“We have the understanding that it will be a long way to build the unanimity among all member states, our commitment is to leave no things undone,” she said.

“Whatever is needed on our site, to build this consensus, to mobilise this unity, will be done,” the deputy prime minister said, adding: “We have already paid for our membership with blood”.

EU diplomats noted in conversations with EURACTIV that Ukraine has been “lobbying EU member states as if it would already sit at the European Council table”.

“Realistically, we should not be talking about whether this country, that goes the extra mile of bureaucratic paperwork while fighting a full-scale war, should be part or a candidate member of the EU – we should make sure it is as soon as possible,” one EU diplomat noted.

‘Symbolic meaning’

But primarily, EU leaders, officials and diplomats stress that it is about the political message the granting of a candidate status would send, not only to Russia but also to 44 million Ukrainian citizens.

Ihor Zhovkva, an adviser to President Volodymyr Zelenskyy, told a visiting delegation of European parliamentarians that while Kyiv understands accession negotiations would be difficult, it “will not understand it if in June Ukraine will not be granted the candidate status on just mere bureaucratic reasons.”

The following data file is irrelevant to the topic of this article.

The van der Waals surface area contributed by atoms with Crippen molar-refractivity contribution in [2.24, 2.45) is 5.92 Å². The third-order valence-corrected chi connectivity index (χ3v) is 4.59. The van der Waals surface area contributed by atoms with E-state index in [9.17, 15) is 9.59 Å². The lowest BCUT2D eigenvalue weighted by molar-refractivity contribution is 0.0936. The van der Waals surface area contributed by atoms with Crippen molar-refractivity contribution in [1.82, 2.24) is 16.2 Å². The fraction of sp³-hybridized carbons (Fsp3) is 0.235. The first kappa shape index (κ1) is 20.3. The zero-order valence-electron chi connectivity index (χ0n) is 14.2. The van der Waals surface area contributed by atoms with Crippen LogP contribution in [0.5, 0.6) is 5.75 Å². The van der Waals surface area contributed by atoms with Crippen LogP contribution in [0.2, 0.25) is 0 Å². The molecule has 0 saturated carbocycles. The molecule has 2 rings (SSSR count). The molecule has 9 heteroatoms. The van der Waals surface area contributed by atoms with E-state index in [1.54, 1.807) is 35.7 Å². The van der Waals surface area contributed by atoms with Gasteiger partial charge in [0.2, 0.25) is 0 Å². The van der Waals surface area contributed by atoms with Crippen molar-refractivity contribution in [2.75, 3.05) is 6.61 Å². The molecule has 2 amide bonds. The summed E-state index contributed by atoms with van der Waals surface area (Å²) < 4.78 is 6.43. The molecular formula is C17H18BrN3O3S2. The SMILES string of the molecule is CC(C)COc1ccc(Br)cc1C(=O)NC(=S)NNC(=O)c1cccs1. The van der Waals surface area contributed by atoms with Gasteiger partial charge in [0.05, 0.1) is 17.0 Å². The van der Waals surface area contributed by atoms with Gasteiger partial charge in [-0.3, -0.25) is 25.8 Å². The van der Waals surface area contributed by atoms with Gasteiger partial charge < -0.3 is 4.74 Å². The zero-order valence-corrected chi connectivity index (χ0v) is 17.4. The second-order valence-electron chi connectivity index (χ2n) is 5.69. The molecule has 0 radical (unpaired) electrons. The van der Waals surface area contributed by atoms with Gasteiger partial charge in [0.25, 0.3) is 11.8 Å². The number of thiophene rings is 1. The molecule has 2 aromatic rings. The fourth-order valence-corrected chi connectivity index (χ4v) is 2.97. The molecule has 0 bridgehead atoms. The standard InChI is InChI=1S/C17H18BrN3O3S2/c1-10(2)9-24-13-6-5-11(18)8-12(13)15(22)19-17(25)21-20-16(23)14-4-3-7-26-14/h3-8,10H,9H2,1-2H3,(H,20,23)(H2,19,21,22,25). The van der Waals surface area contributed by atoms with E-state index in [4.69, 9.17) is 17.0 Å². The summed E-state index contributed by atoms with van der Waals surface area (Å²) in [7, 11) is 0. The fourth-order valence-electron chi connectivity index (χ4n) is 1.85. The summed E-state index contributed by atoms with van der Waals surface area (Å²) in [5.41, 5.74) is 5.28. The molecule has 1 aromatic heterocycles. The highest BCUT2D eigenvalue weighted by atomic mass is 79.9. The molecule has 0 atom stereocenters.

Candidate status has “huge symbolic meaning for Ukraine,” Zhovkva stressed.

One Ukrainian official, who spoke on the condition of anonymity, said it could mean to “kill the last bit of hope” of the young generations of Ukrainians that are fighting against the Russian invasion.

“What will happen if we take that from them? They will continue to fight because this is about survival, but they will remember that Europe let them down,” the official added.

Moreover, European Commission President Ursula von der Leyen suggested Ukraine’s path to future membership will also tightly be linked to post-war recovery provided by the West and part of a broader ambition to enfold Ukraine into the bloc.

“It could set a system of milestones and targets to make sure that the European money truly delivers for the people of Ukraine and is spent in accordance with EU rules,” von der Leyen said, referring to the proposed post-war recovery package.

“It could help fight corruption. We have to do that. It could align the legal environment with European standards and radically upgrade Ukraine’s productive capacity,” she added.

“Eventually, it will pave the way for Ukraine’s future inside the EU,” von der Leyen told the European Parliament last week.

European cities and towns are moving to support Ukrainian local and regional authorities through peer to peer schemes as sub-national leaders look to rebuild the war-torn country.

“We’ve done so much in terms of European integration standards, especially on a local level,” Maria Mezentseva, deputy chairwoman of the Verkhovna Rada’s committee on Integration of Ukraine with the EU, told EURACTIV.

Standing among the rubble in Kyiv’s liberated suburbs, Mezentseva stressed that especially the local and regional levels have been developing their infrastructure and communities according to European standards.

“This is European integration, everything you see around is European integration – and we have to move on with it,” she said.

(Edited by Georgi Gotev)